I've been having two very interesting debates this past week about Wal-Mart's Sustainability Index and separately on India's business leaders mulling creating some sort of a quantitative CSR credits system that can be traded on an exchange. Both, highly debatable discussions, received passionate comments from people in the field here on In Good Company and had Twittersphere all in twitters(?)!
Some of the comments were passionate while others pointed out clear misconceptions in even thinking of creating a commoditized CSR credits exchange systems. One reader said, "The richness and arguably the point of CSR is to engage in activities that have a relationship with the overarching corporate strategy. The purchasing of credit activities can result in the commodification of good work - which ultimately cheapens it and should raise skepticism on the part of all stakeholders." Another read took a more practical approach saying that the proposed system would require a methodology that would defeat the purpose of "doing good." " I agree that while the CSR credits term has more headline appeal than real-world applicability, coming up with quantifiable metrics remains a challenge."
I also tossed out the statement that while hollow in its approach, the attempt to address CSR by India, a country where politics overrules news every day, must be commended, leaving some food for thought for American businesses to take note of. A reader picked up on this as well, saying that maybe the change needed for companies to see it as "efforts to be more sustainable" because those are more transparently measured and therefore easier for companies to introduce. "However, as you point out, identifying the "intangibles" and agreeing upon areas of direct impact are a first step...it's more tangible for companies to understand sustainability largely due to the fact that it focuses on key elements that directly map back to business results. The challenge remains on how to more directly then correlate the intangibles into meaningful progress on a company's business."
I couldn't have said it better myself. But Dave Harrhy left us with the profoundest of thought on the issue: that numbers take the heart out of goodness, which is essentially what CSR must imply: doing good for your community, society, employees and the environment. In his words, "Part of this rankles though, and it is the external frame of reference that is bothersome. If we return to the notion of having a truly value based organization, then one assumes (and hopes) that the profit margin is not the only thing that is valued, and that social or environmental investment is not seen only as a means to an end, but is part of the end itself."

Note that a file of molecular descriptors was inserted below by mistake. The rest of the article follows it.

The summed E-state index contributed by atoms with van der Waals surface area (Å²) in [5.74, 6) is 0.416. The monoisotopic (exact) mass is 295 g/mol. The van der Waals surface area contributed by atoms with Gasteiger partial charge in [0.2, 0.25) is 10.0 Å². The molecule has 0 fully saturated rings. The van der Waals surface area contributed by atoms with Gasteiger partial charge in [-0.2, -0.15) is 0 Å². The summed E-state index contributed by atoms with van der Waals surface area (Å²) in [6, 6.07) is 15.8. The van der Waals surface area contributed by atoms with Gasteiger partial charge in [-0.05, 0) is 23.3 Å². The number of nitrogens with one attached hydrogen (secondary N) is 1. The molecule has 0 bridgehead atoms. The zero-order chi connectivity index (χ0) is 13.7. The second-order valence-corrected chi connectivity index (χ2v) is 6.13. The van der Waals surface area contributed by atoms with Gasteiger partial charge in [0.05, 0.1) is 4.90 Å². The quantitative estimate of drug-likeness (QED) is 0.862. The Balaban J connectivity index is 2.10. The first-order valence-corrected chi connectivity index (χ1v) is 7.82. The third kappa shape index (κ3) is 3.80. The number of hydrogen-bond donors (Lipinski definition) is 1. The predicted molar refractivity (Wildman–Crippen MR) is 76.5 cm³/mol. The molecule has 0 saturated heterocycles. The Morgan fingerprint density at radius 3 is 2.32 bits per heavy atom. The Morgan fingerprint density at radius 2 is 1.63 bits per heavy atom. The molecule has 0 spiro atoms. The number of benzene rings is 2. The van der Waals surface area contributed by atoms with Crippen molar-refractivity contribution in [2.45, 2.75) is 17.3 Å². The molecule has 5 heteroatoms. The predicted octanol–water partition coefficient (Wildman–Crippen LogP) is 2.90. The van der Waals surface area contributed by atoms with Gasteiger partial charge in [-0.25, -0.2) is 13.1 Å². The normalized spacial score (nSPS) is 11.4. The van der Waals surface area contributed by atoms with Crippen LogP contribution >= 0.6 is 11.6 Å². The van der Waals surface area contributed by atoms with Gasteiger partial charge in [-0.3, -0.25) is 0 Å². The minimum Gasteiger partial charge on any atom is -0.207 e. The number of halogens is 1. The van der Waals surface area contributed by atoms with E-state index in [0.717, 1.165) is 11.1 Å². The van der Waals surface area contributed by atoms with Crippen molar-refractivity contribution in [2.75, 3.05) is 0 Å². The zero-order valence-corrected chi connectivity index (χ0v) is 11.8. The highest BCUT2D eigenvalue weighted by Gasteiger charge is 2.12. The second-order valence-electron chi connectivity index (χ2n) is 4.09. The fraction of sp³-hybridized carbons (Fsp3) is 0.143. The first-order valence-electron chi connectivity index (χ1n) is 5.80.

" The danger of commodifying good work, is that this exercise in itself diminishes the value of the work. I recognize that this is not "business speak" but frankly doing work without an intent to give, but actually to only continue taking, in order to increase profits can only be short lived. Green washing in the environmental movement has been called out a long time ago, consumers and other stakeholders have denounced PR efforts by big oil to buy their way out of being "shady". I would think that if an organization only chooses to buy good work, without engaging in good work - the same will happen. "
"Internalizing the CSR value proposition means exposing the heart of the organization rather than just the wallet."
I'll leave you to think over these comments. They bring up many issues that Corporate Social Responsibility experts and advocates continue to dissect, analyze and elaborate on as more businesses begin to take note of their stakeholders and realize that the only way forward is to become responsible. And accountable. And thank you to all of you for making this a great discussion! Here's to hoping that we continue to have many more discussions In Good Company! Follow us on Twitter at @VaultCSR and if you have anything to add to this discussion, leave us a comment of email VaultCSR!
Next week, stay tuned as I discuss the role culture plays in CSR and how one must adapt to the other locally for it have a global effect.